But I will offer a quick take on the Mayo non-deal first: Don't believe stuff suggesting that the Grizzlies decided to back out of that trade. Michael Heisley himself has made clear that the team tried to make the deal but that it just didn't come together in time for the deadline.
In addition to a desire by some in the organization to trade Mayo for immediate on-court purposes, I think much of the deal was also financially motivated. In the short term, it would have mitigated the extra money the team took on in the Battier deal. And heading into the summer, the team hopes to resign Zach Randolph, Marc Gasol, and Battier and has decent cheap players (Tony Allen, Sam Young, and Xavier Henry) in place at the two guard. I think they wanted to move off Mayo's money in order to free up more room for Randolph/Gasol/Battier.
The Pacers deal, while nowhere close to good value for Mayo, would have done three things: Freed up cash now and this summer, given them a better back-up center (Josh McRoberts) to replace Thabeet the rest of this season, and given them a first-round pick as the spoonful of sugar to help the medicine go down. I wouldn't have liked the deal at all, but I understand it.
And, with that, on to the main event:
The Deal: The Grizzlies trade Hasheem Thabeet, DeMarre Carroll, and a lottery-protected future first-round pick to the Houston Rockets for Shane Battier and Ish Smith.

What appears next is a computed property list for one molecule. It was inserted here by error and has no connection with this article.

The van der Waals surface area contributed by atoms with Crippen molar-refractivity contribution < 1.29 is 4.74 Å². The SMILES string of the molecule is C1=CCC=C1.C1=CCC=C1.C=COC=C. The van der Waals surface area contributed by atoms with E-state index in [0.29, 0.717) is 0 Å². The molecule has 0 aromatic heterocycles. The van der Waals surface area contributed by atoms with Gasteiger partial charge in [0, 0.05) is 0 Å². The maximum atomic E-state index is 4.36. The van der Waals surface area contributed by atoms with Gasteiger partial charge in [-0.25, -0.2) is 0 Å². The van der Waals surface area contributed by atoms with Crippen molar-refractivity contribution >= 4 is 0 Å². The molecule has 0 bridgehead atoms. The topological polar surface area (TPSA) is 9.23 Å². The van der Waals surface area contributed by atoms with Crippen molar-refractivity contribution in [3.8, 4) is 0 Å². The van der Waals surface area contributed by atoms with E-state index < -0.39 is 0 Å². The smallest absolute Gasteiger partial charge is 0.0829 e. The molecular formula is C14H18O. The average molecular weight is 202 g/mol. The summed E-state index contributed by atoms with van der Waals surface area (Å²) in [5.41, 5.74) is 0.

A flurry of activity at the NBA trade deadline will bring Shane Battier back to Memphis — at least briefly. The Grizzlies acquired Battier, an impending free agent, from the Houston Rockets for Hasheem Thabeet and a future first round pick.
A second, more controversial, deal is on the table but not official as of right now. It would send O.J. Mayo to the Indiana Pacers for reserve big man Josh McRoberts and a future first-round pick. The Pacers hold a trade exception that would make the deal possible despite a disparity in salaries between the two players. At the moment, however, it is uncertain if the Grizzlies and Pacers submitted trade in time.
I'll be discussing all this on the Chris Vernon Show (730 AM) at 5 p.m. and will have a full — and sure to be lengthy — post trade deadline report up later tonight.
The Grizzlies also got some help with losses by the Utah Jazz and Portland Trailblazers last night.